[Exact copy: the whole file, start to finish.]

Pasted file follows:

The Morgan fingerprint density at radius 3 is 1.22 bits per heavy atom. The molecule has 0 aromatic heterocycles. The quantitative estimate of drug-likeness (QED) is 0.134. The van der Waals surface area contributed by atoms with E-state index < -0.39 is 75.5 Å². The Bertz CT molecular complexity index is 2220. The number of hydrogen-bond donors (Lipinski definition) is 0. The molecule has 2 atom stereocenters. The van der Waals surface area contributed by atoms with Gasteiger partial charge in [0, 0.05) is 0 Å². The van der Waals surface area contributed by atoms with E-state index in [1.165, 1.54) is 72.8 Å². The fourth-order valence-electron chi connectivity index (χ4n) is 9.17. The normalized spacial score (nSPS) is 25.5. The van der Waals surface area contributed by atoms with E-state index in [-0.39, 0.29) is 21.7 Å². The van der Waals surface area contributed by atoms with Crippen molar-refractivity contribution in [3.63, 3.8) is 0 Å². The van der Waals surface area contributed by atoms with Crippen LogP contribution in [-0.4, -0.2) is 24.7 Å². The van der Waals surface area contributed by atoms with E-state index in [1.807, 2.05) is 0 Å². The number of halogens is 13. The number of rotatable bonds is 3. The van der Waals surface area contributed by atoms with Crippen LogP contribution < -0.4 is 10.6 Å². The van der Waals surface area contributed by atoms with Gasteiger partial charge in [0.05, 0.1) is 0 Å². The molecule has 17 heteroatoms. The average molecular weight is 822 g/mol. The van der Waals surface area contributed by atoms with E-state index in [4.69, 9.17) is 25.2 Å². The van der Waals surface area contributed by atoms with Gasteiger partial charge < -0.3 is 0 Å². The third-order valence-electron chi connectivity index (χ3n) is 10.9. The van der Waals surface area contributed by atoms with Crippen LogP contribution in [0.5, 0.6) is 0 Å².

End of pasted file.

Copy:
The Morgan fingerprint density at radius 3 is 1.22 bits per heavy atom. The molecule has 0 aromatic heterocycles. The quantitative estimate of drug-likeness (QED) is 0.134. The van der Waals surface area contributed by atoms with E-state index < -0.39 is 75.5 Å². The Bertz CT molecular complexity index is 2220. The number of hydrogen-bond donors (Lipinski definition) is 0. The molecule has 2 atom stereocenters. The van der Waals surface area contributed by atoms with Gasteiger partial charge in [0, 0.05) is 0 Å². The van der Waals surface area contributed by atoms with E-state index in [1.165, 1.54) is 72.8 Å². The fourth-order valence-electron chi connectivity index (χ4n) is 9.17. The normalized spacial score (nSPS) is 25.5. The van der Waals surface area contributed by atoms with E-state index in [-0.39, 0.29) is 21.7 Å². The van der Waals surface area contributed by atoms with Crippen molar-refractivity contribution in [3.63, 3.8) is 0 Å². The van der Waals surface area contributed by atoms with Crippen LogP contribution in [-0.4, -0.2) is 24.7 Å². The van der Waals surface area contributed by atoms with E-state index in [1.807, 2.05) is 0 Å². The number of halogens is 13. The number of rotatable bonds is 3. The van der Waals surface area contributed by atoms with Crippen LogP contribution < -0.4 is 10.6 Å². The van der Waals surface area contributed by atoms with Gasteiger partial charge in [0.05, 0.1) is 0 Å². The molecule has 17 heteroatoms. The average molecular weight is 822 g/mol. The van der Waals surface area contributed by atoms with E-state index in [4.69, 9.17) is 25.2 Å². The van der Waals surface area contributed by atoms with Gasteiger partial charge < -0.3 is 0 Å². The third-order valence-electron chi connectivity index (χ3n) is 10.9. The van der Waals surface area contributed by atoms with Crippen LogP contribution in [0.5, 0.6) is 0 Å².